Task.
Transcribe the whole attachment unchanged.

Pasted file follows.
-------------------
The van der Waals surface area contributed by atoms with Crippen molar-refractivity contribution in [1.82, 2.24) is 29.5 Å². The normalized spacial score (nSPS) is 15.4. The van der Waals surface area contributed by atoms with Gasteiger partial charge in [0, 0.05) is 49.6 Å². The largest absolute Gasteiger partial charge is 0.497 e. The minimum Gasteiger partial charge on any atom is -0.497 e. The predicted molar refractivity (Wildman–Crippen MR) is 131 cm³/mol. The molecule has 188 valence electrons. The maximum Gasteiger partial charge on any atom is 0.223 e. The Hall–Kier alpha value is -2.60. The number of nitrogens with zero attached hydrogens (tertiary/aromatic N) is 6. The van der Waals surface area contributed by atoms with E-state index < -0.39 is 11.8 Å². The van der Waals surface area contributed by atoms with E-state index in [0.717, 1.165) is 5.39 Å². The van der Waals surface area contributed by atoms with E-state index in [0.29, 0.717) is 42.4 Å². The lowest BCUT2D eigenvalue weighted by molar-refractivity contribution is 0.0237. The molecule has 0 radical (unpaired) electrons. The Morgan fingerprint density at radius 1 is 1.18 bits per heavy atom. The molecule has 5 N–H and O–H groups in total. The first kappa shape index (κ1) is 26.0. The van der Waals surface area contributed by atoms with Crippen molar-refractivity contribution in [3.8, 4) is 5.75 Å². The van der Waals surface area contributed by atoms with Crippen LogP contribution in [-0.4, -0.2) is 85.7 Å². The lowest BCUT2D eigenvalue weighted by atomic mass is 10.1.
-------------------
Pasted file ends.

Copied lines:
The van der Waals surface area contributed by atoms with Crippen molar-refractivity contribution in [1.82, 2.24) is 29.5 Å². The normalized spacial score (nSPS) is 15.4. The van der Waals surface area contributed by atoms with Gasteiger partial charge in [0, 0.05) is 49.6 Å². The largest absolute Gasteiger partial charge is 0.497 e. The minimum Gasteiger partial charge on any atom is -0.497 e. The predicted molar refractivity (Wildman–Crippen MR) is 131 cm³/mol. The molecule has 188 valence electrons. The maximum Gasteiger partial charge on any atom is 0.223 e. The Hall–Kier alpha value is -2.60. The number of nitrogens with zero attached hydrogens (tertiary/aromatic N) is 6. The van der Waals surface area contributed by atoms with E-state index < -0.39 is 11.8 Å². The van der Waals surface area contributed by atoms with E-state index in [0.717, 1.165) is 5.39 Å². The van der Waals surface area contributed by atoms with E-state index in [0.29, 0.717) is 42.4 Å². The lowest BCUT2D eigenvalue weighted by molar-refractivity contribution is 0.0237. The molecule has 0 radical (unpaired) electrons. The Morgan fingerprint density at radius 1 is 1.18 bits per heavy atom. The molecule has 5 N–H and O–H groups in total. The first kappa shape index (κ1) is 26.0. The van der Waals surface area contributed by atoms with Crippen molar-refractivity contribution in [3.8, 4) is 5.75 Å². The van der Waals surface area contributed by atoms with Crippen LogP contribution in [-0.4, -0.2) is 85.7 Å². The lowest BCUT2D eigenvalue weighted by atomic mass is 10.1.